Why is the FAA usually so slow to change airline safety rules?

October 31, 2013

There are lots of airplane regulations that don't make much sense at first glance. Why do passengers need a demonstration of how to use seat belts? Do travelers really need to keep their seats upright during take-off? Or reminders not to smoke in the bathroom?


Many of these rules were crafted decades ago by the Federal Aviation Administration (FAA) — and the agency rarely loosens them.

So it was a big deal when, on Thursday, the FAA finally announced that it would allow passengers to use electronics, read e-books, and keep their laptops on during take-off and landing. (Cellphones would still need to stay in airplane mode during the flight, and laptops would still have to be stowed away during take-off and landing.)

It was one of the rare times the FAA has relaxed its safety rules to make things easier for fliers. Limits on the use of electronics date back to the 1950s, when studies first discovered that portable FM radios could cause interference with navigation systems — and they've only gradually changed over time to permit use above 10,000 feet.

"The FAA tends to be very slow in changing regulations, so this is a big shift," says Joshua Schank, director of the Eno Center for Transportation.

So why did it take so long?

Airline experts have long pointed out that the FAA tends to be extremely risk-averse when it comes to altering its rules. That's not unusual for safety-oriented government agencies. As tech reporter Steve Wildman has pointed out, many agencies have a "strong belief" that "inaction is the safest course for bureaucrats who live in constant fear of political fallout if a decision goes bad."

That's often a very good thing. Commercial aviation in the United States has an enviable safety record — crashes are remarkably rare. The FAA's obsessiveness over safety matters deserves a lot of credit for that.

But that cautious approach can have downsides, too. In July, the Department of Transportation's inspector general told Congress that the FAA was moving too slowly to modernize air-traffic control systems. "FAA’s highly operational, tactical, and safety-oriented culture can lead to a risk-averse outlook that is slow to embrace change," he noted.

So why did the electronics rule finally get revisited? One reason is that the ban on using Kindles and iPads during take-off and landing looked absurd on its face. Travelers were already leaving these devices on in their luggage without causing crashes. And the FAA was allowing the airlines themselves to use electronic tablets during flights. If the pilots and flight crews could use iPads during take-off, why couldn't passengers?

"Everyone could see that the rule made no sense," says Schank. "It was patently obvious to the average person."

It also helped that a growing number of passengers were getting visibly frustrated with the rule — especially as smartphones, tablets, and e-readers became more pervasive. Tech entrepreneurs were complaining to newspapers about getting scolded for sneaking a peek at their e-mail. Alec Baldwin famously got tossed off a plane after playing Words with Friends on his phone (okay, he did a lot more than that, but it started with illicit phone use).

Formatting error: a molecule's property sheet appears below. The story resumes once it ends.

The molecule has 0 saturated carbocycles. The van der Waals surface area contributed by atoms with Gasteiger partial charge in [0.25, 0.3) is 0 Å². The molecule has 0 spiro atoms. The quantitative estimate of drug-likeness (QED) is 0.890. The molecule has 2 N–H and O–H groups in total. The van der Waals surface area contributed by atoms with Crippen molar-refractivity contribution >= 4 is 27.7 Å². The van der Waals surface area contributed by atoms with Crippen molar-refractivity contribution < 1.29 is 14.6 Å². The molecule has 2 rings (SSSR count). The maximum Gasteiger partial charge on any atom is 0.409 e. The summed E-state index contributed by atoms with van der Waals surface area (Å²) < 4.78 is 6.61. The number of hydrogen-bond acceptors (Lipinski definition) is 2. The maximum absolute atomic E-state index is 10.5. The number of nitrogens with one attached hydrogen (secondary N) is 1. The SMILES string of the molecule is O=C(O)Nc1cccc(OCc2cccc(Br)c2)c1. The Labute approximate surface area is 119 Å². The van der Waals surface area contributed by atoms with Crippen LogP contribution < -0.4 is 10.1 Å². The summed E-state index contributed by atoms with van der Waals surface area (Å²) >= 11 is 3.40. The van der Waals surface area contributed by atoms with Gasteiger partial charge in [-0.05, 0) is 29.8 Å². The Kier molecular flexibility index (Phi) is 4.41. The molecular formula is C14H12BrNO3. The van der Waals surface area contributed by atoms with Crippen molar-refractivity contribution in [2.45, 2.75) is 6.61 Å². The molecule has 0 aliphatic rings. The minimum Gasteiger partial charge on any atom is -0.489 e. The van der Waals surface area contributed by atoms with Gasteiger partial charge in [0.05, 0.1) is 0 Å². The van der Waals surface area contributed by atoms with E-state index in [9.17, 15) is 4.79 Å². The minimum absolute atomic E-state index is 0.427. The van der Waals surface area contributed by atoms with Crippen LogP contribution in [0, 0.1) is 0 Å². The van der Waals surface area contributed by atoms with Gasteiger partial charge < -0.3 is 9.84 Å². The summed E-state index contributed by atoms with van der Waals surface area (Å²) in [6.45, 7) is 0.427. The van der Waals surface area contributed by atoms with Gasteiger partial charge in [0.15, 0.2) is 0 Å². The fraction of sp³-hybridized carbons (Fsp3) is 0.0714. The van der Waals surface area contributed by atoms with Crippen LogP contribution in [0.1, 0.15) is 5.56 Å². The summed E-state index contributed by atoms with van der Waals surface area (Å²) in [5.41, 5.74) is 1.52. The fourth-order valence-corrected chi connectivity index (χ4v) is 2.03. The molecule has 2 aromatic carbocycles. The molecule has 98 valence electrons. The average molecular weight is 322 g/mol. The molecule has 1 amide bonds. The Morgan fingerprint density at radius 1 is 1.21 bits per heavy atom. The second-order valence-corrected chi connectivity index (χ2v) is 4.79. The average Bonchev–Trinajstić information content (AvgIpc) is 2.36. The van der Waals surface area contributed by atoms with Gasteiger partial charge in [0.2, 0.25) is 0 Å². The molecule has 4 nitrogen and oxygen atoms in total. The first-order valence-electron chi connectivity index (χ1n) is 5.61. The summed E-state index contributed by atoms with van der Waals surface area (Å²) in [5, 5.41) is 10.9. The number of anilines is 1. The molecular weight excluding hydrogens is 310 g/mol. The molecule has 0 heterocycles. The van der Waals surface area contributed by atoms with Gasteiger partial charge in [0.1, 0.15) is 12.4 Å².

There was plenty of political pressure on the FAA, too. Last December, Sen. Claire McCaskill (D-Mo.) wrote a letter to the agency exhorting them to reconsider the rule. And she made it clear that the agency couldn't move at its usual slow pace: "I am prepared to pursue legislative solutions should progress be made too slowly," she warned.

It's worth noting that even after the FAA agreed to reconsider the rule, convene an advisory panel of experts, and run various technical analyses to show that electronics could be used safely, the change still took a long time to finalize. The agency had to engage in months of "stepped-up testing to identify individual aircraft models most vulnerable to potential electromagnetic interference from personal electronics in the cabin." The FAA wanted to make absolutely sure they hadn't overlooked even the smallest risk.*

Don't expect similar changes to happen frequently, however — even if there are other rules that may appear equally strange. For instance, Schank notes, it's not entirely obvious why passengers need to pull their seat upright during take-off and landing. Yes, if there's an emergency, people may need to get out into the aisle. But it's unlikely those few inches would make a huge difference anyway — especially in a crash.

But there's at least some logic to that rule. And, much like those videos explaining how to use seat belts, the rule isn't so big an inconvenience as to spark a mass outcry. So most rules will stay put, even if they might seem like overkill.

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* Note: Over the years, some pilots have reported instances where they suspect electronic devices caused equipment to malfunction, but much of this tends to be anecdotal. Hard evidence on this question is difficult to come by.

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